• “Ned Kelly,” 1970 -- One of the most fascinating aspects of Jagger is his utter inability to convincingly act like anyone other than himself. No where is this more apparent than in this, one of the worst movies ever made. It’s about the Robin Hood-like antics of the historic Australian bushwhacker and features a soundtrack by Waylon Jennings. So it’s 20th century movie about a 19th century Australian starring an English rock singer featuring songs by an American country outlaw. It’s proof drugs were prevalent in Hollywood long before shows like “The Flying Nun.” Yet, I always tune in for even a little bit whenever it’s on. It’s Jagger.
• “Don’t Tear Me Up,” Mick Jagger on SNL, 1993
The only thing derided more than Jagger’s acting are his solo albums. I don’t find them as objectionable as most but, like Keith’s solo efforts, each seems like something is missing -- and that would be the other Glimmer Twin.
But in 1993 Jagger released the credible and entertaining, “Wandering Spirit,” which bats a little better than .500 in catchy tunes, the best of which might be “Don’t Tear Me Up.” He performed it live on SNL with what Keith Richards later described as “some little jerk-off band.” But his performance is fantastic. The song starts off slow and then, like so many great Stones songs, explodes in exuberant fury.
This show also features a hilarious skit where Mick pretends he’s Keith and Mike Myers plays Mick as the two feud over street cred: Best line: “Keith” argues one point by starting, “Mick, you ignorant slut.”
• “Champagne & Reefer,” The Rolling Stones, “Shine a Light,” 2008 -- This is the kind of song that convinces me the Stones will be playing the blues in dive bars if the crowds at the arenas stop showing up. It features the harmonica-wielding Jagger trading riffs and vocals with the great Buddy Guy. Two giants playing the blues.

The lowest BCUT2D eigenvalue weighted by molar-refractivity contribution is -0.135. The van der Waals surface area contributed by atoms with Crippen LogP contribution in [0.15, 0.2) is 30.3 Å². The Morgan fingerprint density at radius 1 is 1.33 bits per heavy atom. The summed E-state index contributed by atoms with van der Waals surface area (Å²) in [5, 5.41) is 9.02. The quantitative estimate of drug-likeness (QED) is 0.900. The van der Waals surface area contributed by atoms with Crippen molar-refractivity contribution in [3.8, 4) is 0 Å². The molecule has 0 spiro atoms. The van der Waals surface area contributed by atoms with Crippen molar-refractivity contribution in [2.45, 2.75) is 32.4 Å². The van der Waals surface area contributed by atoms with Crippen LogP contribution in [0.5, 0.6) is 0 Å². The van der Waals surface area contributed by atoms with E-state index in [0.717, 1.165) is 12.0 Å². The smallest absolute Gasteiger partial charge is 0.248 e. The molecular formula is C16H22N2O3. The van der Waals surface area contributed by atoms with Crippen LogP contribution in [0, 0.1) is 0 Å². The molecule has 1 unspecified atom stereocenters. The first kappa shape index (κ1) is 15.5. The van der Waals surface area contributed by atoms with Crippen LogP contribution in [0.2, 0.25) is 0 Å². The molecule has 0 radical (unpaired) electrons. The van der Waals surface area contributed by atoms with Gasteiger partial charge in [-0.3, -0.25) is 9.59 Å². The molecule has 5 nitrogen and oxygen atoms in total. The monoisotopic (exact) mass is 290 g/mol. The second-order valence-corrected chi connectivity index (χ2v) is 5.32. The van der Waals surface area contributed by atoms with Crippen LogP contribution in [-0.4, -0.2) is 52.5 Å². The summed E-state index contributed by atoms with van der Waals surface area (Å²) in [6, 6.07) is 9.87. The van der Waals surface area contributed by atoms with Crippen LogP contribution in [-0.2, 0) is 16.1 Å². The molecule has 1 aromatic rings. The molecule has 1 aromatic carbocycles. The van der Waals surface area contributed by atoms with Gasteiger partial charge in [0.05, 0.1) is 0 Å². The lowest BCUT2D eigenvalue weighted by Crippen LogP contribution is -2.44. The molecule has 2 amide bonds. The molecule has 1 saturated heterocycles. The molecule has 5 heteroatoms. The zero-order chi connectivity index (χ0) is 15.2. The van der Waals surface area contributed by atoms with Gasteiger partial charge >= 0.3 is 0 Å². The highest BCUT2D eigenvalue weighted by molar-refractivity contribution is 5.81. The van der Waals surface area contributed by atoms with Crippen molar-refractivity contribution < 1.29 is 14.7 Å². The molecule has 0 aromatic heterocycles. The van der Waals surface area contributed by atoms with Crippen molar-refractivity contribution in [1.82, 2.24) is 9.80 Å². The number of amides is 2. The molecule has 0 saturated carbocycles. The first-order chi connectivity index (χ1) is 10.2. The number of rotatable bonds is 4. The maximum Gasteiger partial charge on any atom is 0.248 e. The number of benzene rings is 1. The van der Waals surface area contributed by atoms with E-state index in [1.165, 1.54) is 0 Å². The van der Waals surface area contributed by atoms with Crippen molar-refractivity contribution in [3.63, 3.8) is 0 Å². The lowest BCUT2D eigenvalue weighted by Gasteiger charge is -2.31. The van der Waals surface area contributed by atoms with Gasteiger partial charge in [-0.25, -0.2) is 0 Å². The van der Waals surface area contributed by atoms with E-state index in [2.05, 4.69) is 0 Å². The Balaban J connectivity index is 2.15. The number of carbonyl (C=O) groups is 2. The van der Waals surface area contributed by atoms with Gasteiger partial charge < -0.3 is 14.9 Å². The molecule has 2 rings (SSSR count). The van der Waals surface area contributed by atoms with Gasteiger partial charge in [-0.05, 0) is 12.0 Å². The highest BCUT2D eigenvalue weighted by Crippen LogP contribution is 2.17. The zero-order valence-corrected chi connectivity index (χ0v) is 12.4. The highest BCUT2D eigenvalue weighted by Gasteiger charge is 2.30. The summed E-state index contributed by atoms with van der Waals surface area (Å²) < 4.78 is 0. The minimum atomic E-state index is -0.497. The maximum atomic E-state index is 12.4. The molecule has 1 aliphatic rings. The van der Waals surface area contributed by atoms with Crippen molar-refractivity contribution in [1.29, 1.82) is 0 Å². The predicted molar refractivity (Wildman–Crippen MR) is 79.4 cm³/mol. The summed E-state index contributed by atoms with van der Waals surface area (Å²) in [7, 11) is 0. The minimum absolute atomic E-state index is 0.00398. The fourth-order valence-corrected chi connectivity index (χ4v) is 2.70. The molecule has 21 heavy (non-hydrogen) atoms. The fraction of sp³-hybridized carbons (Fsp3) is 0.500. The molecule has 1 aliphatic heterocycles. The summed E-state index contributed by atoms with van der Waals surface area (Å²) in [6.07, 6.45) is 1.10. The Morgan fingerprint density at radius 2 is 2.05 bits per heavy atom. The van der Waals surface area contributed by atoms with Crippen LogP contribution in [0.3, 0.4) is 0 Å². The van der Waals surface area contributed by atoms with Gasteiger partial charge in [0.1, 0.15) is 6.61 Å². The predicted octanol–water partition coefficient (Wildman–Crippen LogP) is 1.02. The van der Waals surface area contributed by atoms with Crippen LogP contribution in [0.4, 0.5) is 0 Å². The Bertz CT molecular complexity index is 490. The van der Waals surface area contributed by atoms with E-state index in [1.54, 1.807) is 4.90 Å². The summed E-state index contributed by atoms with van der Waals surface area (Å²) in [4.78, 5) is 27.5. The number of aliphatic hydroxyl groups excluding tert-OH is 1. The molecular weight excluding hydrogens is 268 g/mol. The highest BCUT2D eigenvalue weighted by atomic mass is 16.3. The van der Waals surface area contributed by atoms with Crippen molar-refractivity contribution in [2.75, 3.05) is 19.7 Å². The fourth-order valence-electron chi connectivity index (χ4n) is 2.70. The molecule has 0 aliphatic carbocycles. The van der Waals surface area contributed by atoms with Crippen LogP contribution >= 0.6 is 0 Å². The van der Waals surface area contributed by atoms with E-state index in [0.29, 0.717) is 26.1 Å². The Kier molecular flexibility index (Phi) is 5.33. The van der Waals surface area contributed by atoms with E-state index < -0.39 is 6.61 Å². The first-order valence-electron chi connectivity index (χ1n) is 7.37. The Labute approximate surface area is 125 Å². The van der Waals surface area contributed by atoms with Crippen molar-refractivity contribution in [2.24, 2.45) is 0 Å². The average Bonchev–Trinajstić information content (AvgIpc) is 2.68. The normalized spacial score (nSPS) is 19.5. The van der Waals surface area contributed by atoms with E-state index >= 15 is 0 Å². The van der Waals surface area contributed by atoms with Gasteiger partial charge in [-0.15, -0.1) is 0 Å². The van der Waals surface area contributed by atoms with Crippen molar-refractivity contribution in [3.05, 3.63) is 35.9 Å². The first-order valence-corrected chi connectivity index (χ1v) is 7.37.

• “Tattoo You,” music videos, 1981 -- Music videos were in their infancy when the Stones filmed these stark videos of “Start Me Up,” “Hang Fire,” and “Worried About You.” Done in one take, they barely bother to lip sync the vocals. It’s gloriously haphazard with just the band pretending to play instruments in a barren room. It shows just how dominant Jagger can be without even the slightest of props. The best is the often-overlooked gem, “Worried About You,” a song that starts out sweet as Motown and ends up being a massive musical monster. It remains to me among their most compelling videos, second only to the playfully sexy “She Was Hot.”
And, in conclusion, some of my favorite Mick vocals on Stones classics, again hoping to avoid the obvious:
• “The Storm,” b-side from Voodoo Lounge, 1994 -- The gritty kind of song that makes me wish they’d huddle in the studio for 10 days and bang out nothing but blues. With apologies to Carly Simon, nobody does it better.
• “Rough Justice,” A Bigger Bang, 2005 -- One of my favorite Stones lines:
One time you were my baby chicken, now you’ve grown into a foxxxxxx . . .
One time I was yer little rooster, now am I just one of yer cockssssss . . .
• “No Spare Parts,” Some Girls, 1978/2011 -- I almost had to pull the car over when I first heard this on satellite radio last year. It’s a country leftover re-release snagged from the “Some Girls” sessions. Jagger re-recorded the vocals to this and others like the equally great “Do You Think I Really Care?” He’s never sounded better. It’s taken more than 40 years, but he’s actually learned how to sing.
• “Monkey Man,” Let It Bleed, 1969 -- If for no other reason other than to hear him sing the incendiary line, “Well, I hope we’re not too messianic or a trifle too Satanic . . .”
• “Star Star,” Goat’s Head Soup, 1973 -- Hard core gangsta rappers have never managed to be as reliably filthy as every line in this song. The profane title’s sanitized so they could include it on the album. Like “You’re So Vain,” only with dozens of obscene references, this one debases Steve McQueen, John Wayne, Ali McGraw, Polaroids and tricks with fruit. It’s Chuck Berry’s music, but it’s Mick Jagger’s life.
We should all be glad we’ve been able to see so much of it.